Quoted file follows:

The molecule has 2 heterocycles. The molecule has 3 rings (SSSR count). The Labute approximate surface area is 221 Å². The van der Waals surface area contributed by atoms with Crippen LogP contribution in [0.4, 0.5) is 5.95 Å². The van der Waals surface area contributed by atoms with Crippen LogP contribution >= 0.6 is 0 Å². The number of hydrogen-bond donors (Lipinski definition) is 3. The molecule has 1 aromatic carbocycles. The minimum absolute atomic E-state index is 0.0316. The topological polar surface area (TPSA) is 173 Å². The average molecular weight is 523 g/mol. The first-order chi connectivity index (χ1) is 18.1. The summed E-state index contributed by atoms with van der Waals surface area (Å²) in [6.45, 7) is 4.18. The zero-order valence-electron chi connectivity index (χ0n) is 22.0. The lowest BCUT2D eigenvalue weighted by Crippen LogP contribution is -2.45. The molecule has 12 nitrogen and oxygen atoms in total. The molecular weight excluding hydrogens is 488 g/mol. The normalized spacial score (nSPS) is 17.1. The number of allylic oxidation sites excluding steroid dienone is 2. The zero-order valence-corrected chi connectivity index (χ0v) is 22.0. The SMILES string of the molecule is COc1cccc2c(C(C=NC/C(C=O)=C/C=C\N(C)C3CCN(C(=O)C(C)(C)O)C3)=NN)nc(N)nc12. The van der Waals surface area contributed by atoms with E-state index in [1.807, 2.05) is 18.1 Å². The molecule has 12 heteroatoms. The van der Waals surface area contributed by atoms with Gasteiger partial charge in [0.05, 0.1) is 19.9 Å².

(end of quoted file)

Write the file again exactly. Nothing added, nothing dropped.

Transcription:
The molecule has 2 heterocycles. The molecule has 3 rings (SSSR count). The Labute approximate surface area is 221 Å². The van der Waals surface area contributed by atoms with Crippen LogP contribution in [0.4, 0.5) is 5.95 Å². The van der Waals surface area contributed by atoms with Crippen LogP contribution >= 0.6 is 0 Å². The number of hydrogen-bond donors (Lipinski definition) is 3. The molecule has 1 aromatic carbocycles. The minimum absolute atomic E-state index is 0.0316. The topological polar surface area (TPSA) is 173 Å². The average molecular weight is 523 g/mol. The first-order chi connectivity index (χ1) is 18.1. The summed E-state index contributed by atoms with van der Waals surface area (Å²) in [6.45, 7) is 4.18. The zero-order valence-electron chi connectivity index (χ0n) is 22.0. The lowest BCUT2D eigenvalue weighted by Crippen LogP contribution is -2.45. The molecule has 12 nitrogen and oxygen atoms in total. The molecular weight excluding hydrogens is 488 g/mol. The normalized spacial score (nSPS) is 17.1. The number of allylic oxidation sites excluding steroid dienone is 2. The zero-order valence-corrected chi connectivity index (χ0v) is 22.0. The SMILES string of the molecule is COc1cccc2c(C(C=NC/C(C=O)=C/C=C\N(C)C3CCN(C(=O)C(C)(C)O)C3)=NN)nc(N)nc12. The van der Waals surface area contributed by atoms with E-state index in [1.807, 2.05) is 18.1 Å². The molecule has 12 heteroatoms. The van der Waals surface area contributed by atoms with Gasteiger partial charge in [0.05, 0.1) is 19.9 Å².